Editor’s Note: This news story was updated to reflect the lifting of the age restriction and to add YouTube’s comment.
YouTube has added and later removed an age restriction to Al Jazeera Arabic’s live stream amid the channel’s ongoing coverage of the Israeli-Palestinian conflict.
A message appeared on Al Jazeera Arabic’s YouTube page early on Wednesday, indicating the channel’s content may be inappropriate and that viewing the live stream requires verification of the user’s age.
In a statement, YouTube, which is owned by Google, said the platform age-restricts content that “may not be suitable for all audiences, such as content containing graphic violence. This means users will need to sign in and confirm they are 18 years of age or older”.
“Al Jazeera Arabic’s live stream was briefly age-restricted because of graphically violent content, but the age-restriction was lifted after the graphic content was no longer present,” the statement said.
“YouTube continues to be a powerful platform for audiences seeking free and reliable information especially during breaking news coverage,” the statement added.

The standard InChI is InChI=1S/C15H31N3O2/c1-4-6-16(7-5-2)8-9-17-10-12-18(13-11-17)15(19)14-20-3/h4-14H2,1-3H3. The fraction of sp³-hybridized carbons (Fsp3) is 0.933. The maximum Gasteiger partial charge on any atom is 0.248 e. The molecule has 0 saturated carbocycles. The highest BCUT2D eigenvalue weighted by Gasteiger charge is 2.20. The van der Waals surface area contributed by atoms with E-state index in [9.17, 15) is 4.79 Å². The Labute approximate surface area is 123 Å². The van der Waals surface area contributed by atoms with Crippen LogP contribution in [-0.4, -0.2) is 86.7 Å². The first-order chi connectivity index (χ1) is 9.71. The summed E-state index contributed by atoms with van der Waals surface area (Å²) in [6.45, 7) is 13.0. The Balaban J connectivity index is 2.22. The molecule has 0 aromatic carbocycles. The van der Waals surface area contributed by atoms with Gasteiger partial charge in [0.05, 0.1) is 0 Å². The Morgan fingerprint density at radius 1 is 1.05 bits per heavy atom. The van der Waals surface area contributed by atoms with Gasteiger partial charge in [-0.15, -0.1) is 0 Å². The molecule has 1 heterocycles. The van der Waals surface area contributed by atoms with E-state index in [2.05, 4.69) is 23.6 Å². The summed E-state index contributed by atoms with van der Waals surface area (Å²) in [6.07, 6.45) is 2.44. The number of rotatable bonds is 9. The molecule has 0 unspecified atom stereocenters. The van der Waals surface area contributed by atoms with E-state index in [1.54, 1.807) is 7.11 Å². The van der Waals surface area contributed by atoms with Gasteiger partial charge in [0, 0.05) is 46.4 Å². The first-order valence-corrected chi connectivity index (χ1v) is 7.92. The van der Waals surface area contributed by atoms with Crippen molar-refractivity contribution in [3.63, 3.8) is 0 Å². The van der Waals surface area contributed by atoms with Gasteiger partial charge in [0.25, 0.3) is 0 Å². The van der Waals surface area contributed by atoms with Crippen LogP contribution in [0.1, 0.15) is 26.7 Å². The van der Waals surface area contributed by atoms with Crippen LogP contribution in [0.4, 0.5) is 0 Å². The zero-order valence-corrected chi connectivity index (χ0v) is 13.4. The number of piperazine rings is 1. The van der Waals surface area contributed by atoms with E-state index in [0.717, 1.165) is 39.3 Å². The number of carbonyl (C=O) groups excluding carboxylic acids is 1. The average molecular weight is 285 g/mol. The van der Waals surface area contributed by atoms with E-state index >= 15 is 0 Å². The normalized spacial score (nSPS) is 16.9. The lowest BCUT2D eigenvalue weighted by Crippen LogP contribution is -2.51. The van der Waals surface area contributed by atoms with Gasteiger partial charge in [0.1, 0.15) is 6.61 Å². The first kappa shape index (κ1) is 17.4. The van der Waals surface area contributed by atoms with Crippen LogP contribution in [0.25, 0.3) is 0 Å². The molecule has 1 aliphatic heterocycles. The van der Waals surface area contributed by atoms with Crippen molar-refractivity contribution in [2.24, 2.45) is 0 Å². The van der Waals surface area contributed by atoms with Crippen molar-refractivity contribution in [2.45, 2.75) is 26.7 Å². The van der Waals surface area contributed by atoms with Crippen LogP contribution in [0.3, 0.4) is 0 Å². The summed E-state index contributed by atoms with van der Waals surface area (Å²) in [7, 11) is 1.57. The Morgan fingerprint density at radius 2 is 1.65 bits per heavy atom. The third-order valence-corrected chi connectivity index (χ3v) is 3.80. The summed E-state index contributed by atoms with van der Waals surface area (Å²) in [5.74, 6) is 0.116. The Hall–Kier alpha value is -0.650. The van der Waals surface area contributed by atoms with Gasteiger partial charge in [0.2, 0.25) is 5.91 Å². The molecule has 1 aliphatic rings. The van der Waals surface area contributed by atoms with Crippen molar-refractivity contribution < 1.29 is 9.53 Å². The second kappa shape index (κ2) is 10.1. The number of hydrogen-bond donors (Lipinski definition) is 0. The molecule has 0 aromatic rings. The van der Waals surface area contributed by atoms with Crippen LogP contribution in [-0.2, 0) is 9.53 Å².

The move comes amid what activists and media professionals say is a wider attempt by social media platforms to restrict access to free and reliable content on the conflict.
Earlier in May, social media users accused Facebook and its affiliate Instagram of removing content and accounts reporting on events in Sheikh Jarrah, a neighbourhood in occupied East Jerusalem where Palestinian families face forced expulsion from their homes by Israeli authorities.
Letter to Google management
The Verge, a US-based technology news website, reported on Tuesday that a group of Jewish Google employees sent a letter to Google’s management, asking the company to increase its support of Palestinians.
Under the umbrella group of Jewish Diaspora in Tech, the employees asked Google CEO Sundar Pichai to put out a statement condemning the attacks in Gaza and the West Bank, The Verge reported.
In the letter, Pichai was asked for “direct recognition of the harm done to Palestinians by Israeli military and gang violence”.
“We ask Google leadership to make a company-wide statement recognizing the violence in Palestine and Israel,” the letter stated, adding: “Both Israelis and Palestinians are hurting right now, but ignoring the destructive and deadly attacks faced by Palestinians erases our Palestinian coworkers.”
The letter also asked the Google leadership “to reject any definition of antisemitism that holds that criticism of Israel or Zionism is antisemitic.
“Anti-Zionism is not antisemitism and this conflation harms the pursuit of justice for Palestinians and Jews alike by limiting freedom of expression and distracting from real acts of antisemitism,” according to the letter.
As of Wednesday, The Verge reported, the letter had 250 signatures.